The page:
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“To achieve happiness, it’s better to live in a cabin in a forest than in a palace without a garden,” Charles, or “Carlos” Thays once said, and this is a belief that influenced the French landscape architect’s creation of dozens of parks and squares all over Buenos Aires, which have been captivating locals and visitors for more than a century.
When Jules Charles Thays moved to Argentina in 1880 he planned to make it a temporary visit, but (as often happens) he fell in love with the country and decided to spent the rest of his life here. After winning a public competition in 1891, he became the director of the city’s parks authority, a position he occupied until 1913. Three subsequent generations of firstborn sons, all named Carlos, have continued his legacy, following in the same profession - his son Carlos León Thays was director of city parks authority from 1921 until 1946.
The first Thays’ influence on the landscape of Buenos Aires can’t be overstated – close to 90 per cent of the parks, squares and public spaces in the city today were drawn by his hand, and he modernised many of the existing spaces. He also contributed to the study of Argentina’s native flora, founded the country’s most important botanical school and even worked on the germination and planting of yerba mate, the ingredient for the drink that is such a popular passion in Argentina. His son, meanwhile, was responsible for the trees lining the Avenida 9 de Julio, recognised as one of the widest streets in the world.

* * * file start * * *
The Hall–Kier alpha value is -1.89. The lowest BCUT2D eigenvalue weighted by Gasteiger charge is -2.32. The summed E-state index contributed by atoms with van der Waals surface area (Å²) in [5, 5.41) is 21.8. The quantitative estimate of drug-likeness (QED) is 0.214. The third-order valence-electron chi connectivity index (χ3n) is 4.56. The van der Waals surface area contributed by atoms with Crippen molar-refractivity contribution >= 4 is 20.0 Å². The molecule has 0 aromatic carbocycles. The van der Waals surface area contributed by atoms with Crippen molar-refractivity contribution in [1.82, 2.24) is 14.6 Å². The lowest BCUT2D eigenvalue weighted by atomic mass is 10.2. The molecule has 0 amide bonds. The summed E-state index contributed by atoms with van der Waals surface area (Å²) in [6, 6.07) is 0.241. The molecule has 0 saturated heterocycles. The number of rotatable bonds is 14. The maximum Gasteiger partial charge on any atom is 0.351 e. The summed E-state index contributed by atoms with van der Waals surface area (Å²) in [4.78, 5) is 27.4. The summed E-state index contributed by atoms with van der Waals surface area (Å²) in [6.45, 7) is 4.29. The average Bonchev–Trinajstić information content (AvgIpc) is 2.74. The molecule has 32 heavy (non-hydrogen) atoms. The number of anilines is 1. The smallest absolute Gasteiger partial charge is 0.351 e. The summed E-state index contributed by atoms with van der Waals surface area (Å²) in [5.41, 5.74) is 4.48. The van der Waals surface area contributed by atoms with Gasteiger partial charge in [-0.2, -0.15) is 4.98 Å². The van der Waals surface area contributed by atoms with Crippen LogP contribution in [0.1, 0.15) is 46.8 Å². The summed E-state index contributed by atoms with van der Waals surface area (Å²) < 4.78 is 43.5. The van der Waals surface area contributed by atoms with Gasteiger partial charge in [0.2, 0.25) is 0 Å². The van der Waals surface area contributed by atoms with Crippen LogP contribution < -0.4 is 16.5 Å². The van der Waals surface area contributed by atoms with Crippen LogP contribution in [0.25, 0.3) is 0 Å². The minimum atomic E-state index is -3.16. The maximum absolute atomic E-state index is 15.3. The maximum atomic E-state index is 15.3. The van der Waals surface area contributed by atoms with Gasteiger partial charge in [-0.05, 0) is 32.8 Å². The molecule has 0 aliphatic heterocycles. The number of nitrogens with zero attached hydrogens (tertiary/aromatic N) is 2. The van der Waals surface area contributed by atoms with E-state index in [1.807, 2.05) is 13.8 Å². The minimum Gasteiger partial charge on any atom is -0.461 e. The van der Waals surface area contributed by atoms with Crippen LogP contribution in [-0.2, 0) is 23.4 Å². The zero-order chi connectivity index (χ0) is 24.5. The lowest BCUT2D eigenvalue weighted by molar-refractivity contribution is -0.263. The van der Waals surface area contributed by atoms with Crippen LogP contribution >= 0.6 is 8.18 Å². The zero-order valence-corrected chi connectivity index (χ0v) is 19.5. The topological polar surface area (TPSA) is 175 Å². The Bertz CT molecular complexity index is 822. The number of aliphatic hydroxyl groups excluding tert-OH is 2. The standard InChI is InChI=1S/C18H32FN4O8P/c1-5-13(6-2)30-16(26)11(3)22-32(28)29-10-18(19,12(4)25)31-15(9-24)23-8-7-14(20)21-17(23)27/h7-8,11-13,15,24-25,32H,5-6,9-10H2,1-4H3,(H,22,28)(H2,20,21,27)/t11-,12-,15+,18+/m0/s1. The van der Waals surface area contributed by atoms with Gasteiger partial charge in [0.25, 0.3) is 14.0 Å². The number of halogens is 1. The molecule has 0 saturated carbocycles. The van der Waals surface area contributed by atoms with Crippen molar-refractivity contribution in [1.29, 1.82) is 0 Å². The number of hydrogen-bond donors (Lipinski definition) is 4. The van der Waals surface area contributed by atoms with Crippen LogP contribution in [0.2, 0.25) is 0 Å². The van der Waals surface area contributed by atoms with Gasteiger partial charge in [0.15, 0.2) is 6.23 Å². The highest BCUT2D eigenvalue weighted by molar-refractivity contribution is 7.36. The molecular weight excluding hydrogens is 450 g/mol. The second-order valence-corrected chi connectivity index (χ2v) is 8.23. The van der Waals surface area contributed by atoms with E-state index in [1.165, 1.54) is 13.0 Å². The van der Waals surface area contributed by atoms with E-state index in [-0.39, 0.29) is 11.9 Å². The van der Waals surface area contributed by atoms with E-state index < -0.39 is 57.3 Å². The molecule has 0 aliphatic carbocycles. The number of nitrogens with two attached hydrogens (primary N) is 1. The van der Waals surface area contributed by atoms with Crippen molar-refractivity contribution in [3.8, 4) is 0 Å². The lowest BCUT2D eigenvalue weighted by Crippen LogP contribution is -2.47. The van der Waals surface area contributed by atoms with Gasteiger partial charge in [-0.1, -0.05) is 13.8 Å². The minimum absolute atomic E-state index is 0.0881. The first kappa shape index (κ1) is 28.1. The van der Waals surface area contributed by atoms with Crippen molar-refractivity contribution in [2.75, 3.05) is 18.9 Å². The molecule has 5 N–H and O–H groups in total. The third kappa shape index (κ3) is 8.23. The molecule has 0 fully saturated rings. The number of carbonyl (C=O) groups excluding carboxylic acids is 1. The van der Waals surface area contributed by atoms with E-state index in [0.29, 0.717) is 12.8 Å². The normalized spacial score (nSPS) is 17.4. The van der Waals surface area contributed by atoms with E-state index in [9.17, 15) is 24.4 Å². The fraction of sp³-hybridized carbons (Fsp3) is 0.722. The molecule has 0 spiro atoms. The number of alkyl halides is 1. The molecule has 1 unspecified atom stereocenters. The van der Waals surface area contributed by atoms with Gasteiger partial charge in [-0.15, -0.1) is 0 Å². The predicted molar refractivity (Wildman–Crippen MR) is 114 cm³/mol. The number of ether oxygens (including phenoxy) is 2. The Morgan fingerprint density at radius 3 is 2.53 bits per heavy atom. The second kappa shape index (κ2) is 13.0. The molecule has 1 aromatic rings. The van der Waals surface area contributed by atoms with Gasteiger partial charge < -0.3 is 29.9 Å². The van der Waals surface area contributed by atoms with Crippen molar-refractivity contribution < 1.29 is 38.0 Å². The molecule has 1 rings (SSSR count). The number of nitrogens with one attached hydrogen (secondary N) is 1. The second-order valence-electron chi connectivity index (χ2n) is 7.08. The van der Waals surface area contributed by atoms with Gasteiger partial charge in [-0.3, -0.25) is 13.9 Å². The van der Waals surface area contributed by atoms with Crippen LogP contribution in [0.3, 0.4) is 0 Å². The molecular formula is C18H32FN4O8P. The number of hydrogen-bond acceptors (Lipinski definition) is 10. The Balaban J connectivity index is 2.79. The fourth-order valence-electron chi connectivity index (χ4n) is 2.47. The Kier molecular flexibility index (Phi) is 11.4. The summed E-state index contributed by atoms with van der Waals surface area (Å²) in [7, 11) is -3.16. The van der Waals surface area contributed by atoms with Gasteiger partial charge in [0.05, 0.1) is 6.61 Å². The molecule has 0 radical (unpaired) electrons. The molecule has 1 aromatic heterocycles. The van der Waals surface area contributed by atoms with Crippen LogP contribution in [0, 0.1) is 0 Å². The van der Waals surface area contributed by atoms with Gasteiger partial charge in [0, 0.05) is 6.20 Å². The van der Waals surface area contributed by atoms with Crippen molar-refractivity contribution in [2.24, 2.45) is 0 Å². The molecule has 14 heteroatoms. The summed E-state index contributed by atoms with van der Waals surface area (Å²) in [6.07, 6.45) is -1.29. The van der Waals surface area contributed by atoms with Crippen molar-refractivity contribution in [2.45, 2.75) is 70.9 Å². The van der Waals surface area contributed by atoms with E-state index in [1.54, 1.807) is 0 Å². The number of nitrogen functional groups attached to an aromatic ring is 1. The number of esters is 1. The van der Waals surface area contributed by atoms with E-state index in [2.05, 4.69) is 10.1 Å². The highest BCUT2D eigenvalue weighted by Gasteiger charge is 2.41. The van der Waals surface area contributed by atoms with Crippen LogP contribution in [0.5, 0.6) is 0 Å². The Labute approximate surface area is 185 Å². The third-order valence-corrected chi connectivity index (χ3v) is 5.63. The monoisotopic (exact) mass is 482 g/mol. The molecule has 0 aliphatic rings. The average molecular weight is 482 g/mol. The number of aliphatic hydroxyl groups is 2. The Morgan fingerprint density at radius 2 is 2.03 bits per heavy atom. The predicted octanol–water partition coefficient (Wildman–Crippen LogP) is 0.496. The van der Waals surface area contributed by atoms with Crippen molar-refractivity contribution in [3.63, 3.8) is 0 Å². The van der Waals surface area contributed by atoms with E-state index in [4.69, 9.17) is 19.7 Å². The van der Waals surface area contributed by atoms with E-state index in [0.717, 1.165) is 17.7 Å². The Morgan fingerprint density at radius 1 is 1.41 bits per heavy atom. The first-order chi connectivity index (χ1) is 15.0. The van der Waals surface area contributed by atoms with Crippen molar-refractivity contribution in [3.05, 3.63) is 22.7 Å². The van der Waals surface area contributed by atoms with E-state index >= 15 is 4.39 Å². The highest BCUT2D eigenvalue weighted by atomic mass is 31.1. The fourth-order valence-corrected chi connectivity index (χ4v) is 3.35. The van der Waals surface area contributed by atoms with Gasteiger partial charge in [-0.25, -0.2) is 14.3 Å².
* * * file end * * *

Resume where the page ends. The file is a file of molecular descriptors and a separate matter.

Here are four ways to discover the living legacy of this great landscaper in Buenos Aires
With a huge variety of trees, both native and exotic, the Botanical Garden – open to the public since 1898 – is an oasis amid the bustling city. Charles Thays not only designed the space, but he also lived here with his family in the English-style building located in the middle of the garden. The park also boasts 33 pieces of art and 5 greenhouses, one of which, a magnificent Art Nouveau structure of iron and glass, was brought back to Buenos Aires from Paris after winning a prize in the Universal Expo of 1889.
Parque Tres de Febrero is one of the most popular parks in the city, always busy with locals and visitors. It existed before Thays took his hand to it, but he was responsible for the park’s modernisation and improvement, introducing native flora and adding bridges and pergolas to the lakes. Years later, Thay’s disciple Benito Carrasco created the rose garden within the park.
Parque Centenario, located in the Caballito neighbourhood, was built to commemorate the 100th anniversary of Argentina’s May Revolution, although it was inaugurated ten years late in 1920. The park’s circular shape was inspired by the country’s national shield. The city tourist board runs guided tours on electric scooters!
Considered one of the most attractive parks in the city, Parque Lezama in San Telmo opened to the public in 1894. Charles Thays directed the remodelling of the park two years after it opened, adding paths, trees and a rose garden. Today the mansion located inside the park is the site of the National Historic Museum.
Learn more about outdoor attractions in Buenos Aires.